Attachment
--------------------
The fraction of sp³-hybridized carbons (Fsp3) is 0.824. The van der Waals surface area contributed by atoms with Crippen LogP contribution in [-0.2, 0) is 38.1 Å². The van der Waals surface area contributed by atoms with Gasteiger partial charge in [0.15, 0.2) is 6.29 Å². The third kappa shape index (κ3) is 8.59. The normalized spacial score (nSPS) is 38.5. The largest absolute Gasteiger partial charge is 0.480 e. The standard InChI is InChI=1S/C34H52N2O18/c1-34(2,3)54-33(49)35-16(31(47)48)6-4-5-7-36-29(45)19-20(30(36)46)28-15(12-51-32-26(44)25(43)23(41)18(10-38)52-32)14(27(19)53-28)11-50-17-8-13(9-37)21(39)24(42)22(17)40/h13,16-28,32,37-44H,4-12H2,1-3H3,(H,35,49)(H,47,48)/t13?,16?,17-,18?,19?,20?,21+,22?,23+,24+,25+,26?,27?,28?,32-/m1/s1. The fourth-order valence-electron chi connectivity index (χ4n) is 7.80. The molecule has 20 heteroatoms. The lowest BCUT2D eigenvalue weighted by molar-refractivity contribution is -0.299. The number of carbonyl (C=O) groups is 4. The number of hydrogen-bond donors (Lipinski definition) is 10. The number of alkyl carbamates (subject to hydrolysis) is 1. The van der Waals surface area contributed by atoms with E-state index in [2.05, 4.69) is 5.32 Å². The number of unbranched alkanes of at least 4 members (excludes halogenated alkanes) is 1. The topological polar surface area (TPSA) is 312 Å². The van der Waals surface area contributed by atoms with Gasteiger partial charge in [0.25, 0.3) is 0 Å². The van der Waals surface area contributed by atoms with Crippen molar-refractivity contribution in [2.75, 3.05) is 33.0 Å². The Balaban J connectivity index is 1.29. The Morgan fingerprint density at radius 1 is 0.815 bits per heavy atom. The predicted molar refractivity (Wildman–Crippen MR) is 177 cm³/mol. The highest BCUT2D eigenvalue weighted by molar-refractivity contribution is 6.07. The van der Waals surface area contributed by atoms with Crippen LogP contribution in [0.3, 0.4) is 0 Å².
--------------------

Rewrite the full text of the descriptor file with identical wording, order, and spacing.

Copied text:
The fraction of sp³-hybridized carbons (Fsp3) is 0.824. The van der Waals surface area contributed by atoms with Crippen LogP contribution in [-0.2, 0) is 38.1 Å². The van der Waals surface area contributed by atoms with Gasteiger partial charge in [0.15, 0.2) is 6.29 Å². The third kappa shape index (κ3) is 8.59. The normalized spacial score (nSPS) is 38.5. The largest absolute Gasteiger partial charge is 0.480 e. The standard InChI is InChI=1S/C34H52N2O18/c1-34(2,3)54-33(49)35-16(31(47)48)6-4-5-7-36-29(45)19-20(30(36)46)28-15(12-51-32-26(44)25(43)23(41)18(10-38)52-32)14(27(19)53-28)11-50-17-8-13(9-37)21(39)24(42)22(17)40/h13,16-28,32,37-44H,4-12H2,1-3H3,(H,35,49)(H,47,48)/t13?,16?,17-,18?,19?,20?,21+,22?,23+,24+,25+,26?,27?,28?,32-/m1/s1. The fourth-order valence-electron chi connectivity index (χ4n) is 7.80. The molecule has 20 heteroatoms. The lowest BCUT2D eigenvalue weighted by molar-refractivity contribution is -0.299. The number of carbonyl (C=O) groups is 4. The number of hydrogen-bond donors (Lipinski definition) is 10. The number of alkyl carbamates (subject to hydrolysis) is 1. The van der Waals surface area contributed by atoms with E-state index in [2.05, 4.69) is 5.32 Å². The number of unbranched alkanes of at least 4 members (excludes halogenated alkanes) is 1. The topological polar surface area (TPSA) is 312 Å². The van der Waals surface area contributed by atoms with Gasteiger partial charge in [0.25, 0.3) is 0 Å². The van der Waals surface area contributed by atoms with Crippen molar-refractivity contribution in [2.75, 3.05) is 33.0 Å². The Balaban J connectivity index is 1.29. The Morgan fingerprint density at radius 1 is 0.815 bits per heavy atom. The predicted molar refractivity (Wildman–Crippen MR) is 177 cm³/mol. The highest BCUT2D eigenvalue weighted by molar-refractivity contribution is 6.07. The van der Waals surface area contributed by atoms with Crippen LogP contribution in [0.3, 0.4) is 0 Å².